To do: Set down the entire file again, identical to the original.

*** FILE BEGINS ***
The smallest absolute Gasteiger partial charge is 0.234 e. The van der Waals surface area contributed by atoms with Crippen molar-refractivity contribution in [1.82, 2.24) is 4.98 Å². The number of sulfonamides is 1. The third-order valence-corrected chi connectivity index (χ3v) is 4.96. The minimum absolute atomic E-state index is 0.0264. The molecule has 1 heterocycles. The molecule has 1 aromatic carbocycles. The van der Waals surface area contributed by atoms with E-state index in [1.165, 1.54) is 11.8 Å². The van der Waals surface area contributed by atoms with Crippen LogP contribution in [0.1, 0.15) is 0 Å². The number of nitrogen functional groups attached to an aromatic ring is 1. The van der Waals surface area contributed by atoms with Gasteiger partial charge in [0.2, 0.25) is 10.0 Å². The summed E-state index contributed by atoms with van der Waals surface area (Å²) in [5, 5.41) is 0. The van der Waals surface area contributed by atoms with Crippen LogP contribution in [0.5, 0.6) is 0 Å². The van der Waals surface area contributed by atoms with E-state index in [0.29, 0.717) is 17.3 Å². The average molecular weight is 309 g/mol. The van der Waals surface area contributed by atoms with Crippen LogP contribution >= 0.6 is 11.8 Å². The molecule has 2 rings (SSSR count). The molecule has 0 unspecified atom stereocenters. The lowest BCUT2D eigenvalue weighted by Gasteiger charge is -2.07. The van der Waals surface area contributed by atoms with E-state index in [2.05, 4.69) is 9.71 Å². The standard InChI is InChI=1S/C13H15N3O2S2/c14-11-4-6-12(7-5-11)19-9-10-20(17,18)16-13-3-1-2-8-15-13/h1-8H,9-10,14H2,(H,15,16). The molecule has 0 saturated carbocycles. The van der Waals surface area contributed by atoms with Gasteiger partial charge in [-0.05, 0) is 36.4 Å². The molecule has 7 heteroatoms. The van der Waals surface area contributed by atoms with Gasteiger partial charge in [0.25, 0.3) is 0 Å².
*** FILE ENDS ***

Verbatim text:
The smallest absolute Gasteiger partial charge is 0.234 e. The van der Waals surface area contributed by atoms with Crippen molar-refractivity contribution in [1.82, 2.24) is 4.98 Å². The number of sulfonamides is 1. The third-order valence-corrected chi connectivity index (χ3v) is 4.96. The minimum absolute atomic E-state index is 0.0264. The molecule has 1 heterocycles. The molecule has 1 aromatic carbocycles. The van der Waals surface area contributed by atoms with E-state index in [1.165, 1.54) is 11.8 Å². The van der Waals surface area contributed by atoms with Crippen LogP contribution in [0.1, 0.15) is 0 Å². The number of nitrogen functional groups attached to an aromatic ring is 1. The van der Waals surface area contributed by atoms with Gasteiger partial charge in [0.2, 0.25) is 10.0 Å². The summed E-state index contributed by atoms with van der Waals surface area (Å²) in [5, 5.41) is 0. The van der Waals surface area contributed by atoms with Crippen LogP contribution in [0.5, 0.6) is 0 Å². The van der Waals surface area contributed by atoms with E-state index in [0.29, 0.717) is 17.3 Å². The average molecular weight is 309 g/mol. The van der Waals surface area contributed by atoms with Crippen LogP contribution >= 0.6 is 11.8 Å². The molecule has 2 rings (SSSR count). The molecule has 0 unspecified atom stereocenters. The lowest BCUT2D eigenvalue weighted by Gasteiger charge is -2.07. The van der Waals surface area contributed by atoms with E-state index in [2.05, 4.69) is 9.71 Å². The standard InChI is InChI=1S/C13H15N3O2S2/c14-11-4-6-12(7-5-11)19-9-10-20(17,18)16-13-3-1-2-8-15-13/h1-8H,9-10,14H2,(H,15,16). The molecule has 0 saturated carbocycles. The van der Waals surface area contributed by atoms with Gasteiger partial charge in [-0.05, 0) is 36.4 Å². The molecule has 7 heteroatoms. The van der Waals surface area contributed by atoms with Gasteiger partial charge in [0.25, 0.3) is 0 Å².